Treating Violence

Violence isn’t done by this group or that group, but by humanity. And it’s done in different ways by different people. Sometimes it’s done by brutality, sometimes by economic unfairness, sometimes by militarism, sometimes by selfish neglect. Coming against a group won’t solve violence. That becomes another form of scapegoating, which produces horrendous violence. Treating our own hearts will help. Looking at the violence in our own competition and relationships where we try to win over others is a start.

The “Ministry of NO” doesn’t solve violence. This means saying to others… “No, you can’t do this or that. And if you do we will take this or that action against you.” It’s all “NO.” Apart from the “NO” we say every day, the other people are largely ignored as we get on with our own life in our own group.  This recipe has one inevitable outcome: strife.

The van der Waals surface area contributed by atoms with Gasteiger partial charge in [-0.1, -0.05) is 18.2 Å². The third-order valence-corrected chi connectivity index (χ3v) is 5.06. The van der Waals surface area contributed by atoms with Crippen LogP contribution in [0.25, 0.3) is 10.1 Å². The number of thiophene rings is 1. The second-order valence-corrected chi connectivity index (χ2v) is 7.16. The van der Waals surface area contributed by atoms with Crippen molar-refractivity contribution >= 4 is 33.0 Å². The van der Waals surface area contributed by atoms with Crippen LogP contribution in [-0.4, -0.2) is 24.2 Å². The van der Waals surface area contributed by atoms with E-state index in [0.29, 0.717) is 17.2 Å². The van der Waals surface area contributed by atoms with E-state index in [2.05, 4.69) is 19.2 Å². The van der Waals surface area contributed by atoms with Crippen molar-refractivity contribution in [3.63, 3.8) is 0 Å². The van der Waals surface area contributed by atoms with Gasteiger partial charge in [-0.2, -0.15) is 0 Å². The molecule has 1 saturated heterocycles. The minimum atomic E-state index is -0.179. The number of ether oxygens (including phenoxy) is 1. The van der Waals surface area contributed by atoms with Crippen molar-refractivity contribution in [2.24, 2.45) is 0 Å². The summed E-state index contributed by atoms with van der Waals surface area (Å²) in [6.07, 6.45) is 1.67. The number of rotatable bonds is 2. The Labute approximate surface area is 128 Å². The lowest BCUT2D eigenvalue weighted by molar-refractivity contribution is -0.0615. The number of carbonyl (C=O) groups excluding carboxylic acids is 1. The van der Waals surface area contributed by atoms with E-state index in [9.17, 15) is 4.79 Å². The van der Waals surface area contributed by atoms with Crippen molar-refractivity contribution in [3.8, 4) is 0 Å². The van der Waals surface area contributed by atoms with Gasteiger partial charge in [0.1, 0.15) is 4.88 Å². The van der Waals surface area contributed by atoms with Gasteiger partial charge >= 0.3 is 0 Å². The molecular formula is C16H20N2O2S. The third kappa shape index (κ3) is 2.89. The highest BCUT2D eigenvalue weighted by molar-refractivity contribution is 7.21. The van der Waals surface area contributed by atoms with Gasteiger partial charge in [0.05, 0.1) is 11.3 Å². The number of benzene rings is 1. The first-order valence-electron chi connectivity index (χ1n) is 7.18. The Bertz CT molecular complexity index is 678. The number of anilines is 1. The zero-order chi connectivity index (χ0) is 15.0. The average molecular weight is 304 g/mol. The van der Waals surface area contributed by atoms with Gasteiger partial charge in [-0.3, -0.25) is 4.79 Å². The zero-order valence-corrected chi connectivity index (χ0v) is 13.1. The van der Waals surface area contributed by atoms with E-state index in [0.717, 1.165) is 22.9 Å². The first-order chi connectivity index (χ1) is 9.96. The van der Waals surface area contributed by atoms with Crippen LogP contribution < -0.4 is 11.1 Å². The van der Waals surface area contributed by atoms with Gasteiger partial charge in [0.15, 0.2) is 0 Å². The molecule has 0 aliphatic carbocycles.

It’s in treating others like humans, like we would like to be treated ourselves, that we begin to move towards an answer. They have needs. They have reasons for their behaviour. We can begin to find out some of these reasons, at least for some of the people, and try to find ways of helping. In this way we are saying “YES” to the people. A “YES” is always better and more productive and more healing than a “NO”. At the very least a “YES” involves us in the lives of others and brings us together. Maybe youth don’t have education or job opportunities and no one cares for them. There are lots of ways in which people can be frustrated. Compassion can help us find these ways.

This was a large part of what Jesus taught in the Gospels: pre-empting violence by care for others. Treating violence with its opposite. Violence isn’t overcome by saying “NO”, but by saying “YES”. It is overcome as we follow what Paul taught: “Let each us not only look out for our own things, but also for the things (needs, opportunities) of others.” It’s moving away from just caring for our own group, from the alliances we make to protect ourselves, which divide us from others, and starting to care for our whole community.

Peace is the result of community wholeness.